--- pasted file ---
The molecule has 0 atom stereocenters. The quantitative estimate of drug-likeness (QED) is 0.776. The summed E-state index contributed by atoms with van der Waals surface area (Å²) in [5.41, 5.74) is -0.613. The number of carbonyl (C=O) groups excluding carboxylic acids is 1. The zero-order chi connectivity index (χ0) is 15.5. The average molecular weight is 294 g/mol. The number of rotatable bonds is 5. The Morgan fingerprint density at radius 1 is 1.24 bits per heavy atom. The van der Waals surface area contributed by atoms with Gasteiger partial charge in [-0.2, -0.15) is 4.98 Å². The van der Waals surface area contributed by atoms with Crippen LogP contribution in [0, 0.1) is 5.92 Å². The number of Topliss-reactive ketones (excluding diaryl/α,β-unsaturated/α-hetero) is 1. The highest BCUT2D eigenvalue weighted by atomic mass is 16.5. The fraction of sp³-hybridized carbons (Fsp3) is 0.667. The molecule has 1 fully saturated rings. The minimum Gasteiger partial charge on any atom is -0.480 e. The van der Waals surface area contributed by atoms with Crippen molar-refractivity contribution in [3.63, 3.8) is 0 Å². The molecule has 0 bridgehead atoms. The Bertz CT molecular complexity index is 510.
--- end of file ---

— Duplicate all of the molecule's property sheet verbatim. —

The molecule has 0 atom stereocenters. The quantitative estimate of drug-likeness (QED) is 0.776. The summed E-state index contributed by atoms with van der Waals surface area (Å²) in [5.41, 5.74) is -0.613. The number of carbonyl (C=O) groups excluding carboxylic acids is 1. The zero-order chi connectivity index (χ0) is 15.5. The average molecular weight is 294 g/mol. The number of rotatable bonds is 5. The Morgan fingerprint density at radius 1 is 1.24 bits per heavy atom. The van der Waals surface area contributed by atoms with Gasteiger partial charge in [-0.2, -0.15) is 4.98 Å². The van der Waals surface area contributed by atoms with Crippen LogP contribution in [0, 0.1) is 5.92 Å². The number of Topliss-reactive ketones (excluding diaryl/α,β-unsaturated/α-hetero) is 1. The highest BCUT2D eigenvalue weighted by atomic mass is 16.5. The fraction of sp³-hybridized carbons (Fsp3) is 0.667. The molecule has 1 fully saturated rings. The minimum Gasteiger partial charge on any atom is -0.480 e. The van der Waals surface area contributed by atoms with Crippen molar-refractivity contribution in [3.63, 3.8) is 0 Å². The molecule has 0 bridgehead atoms. The Bertz CT molecular complexity index is 510.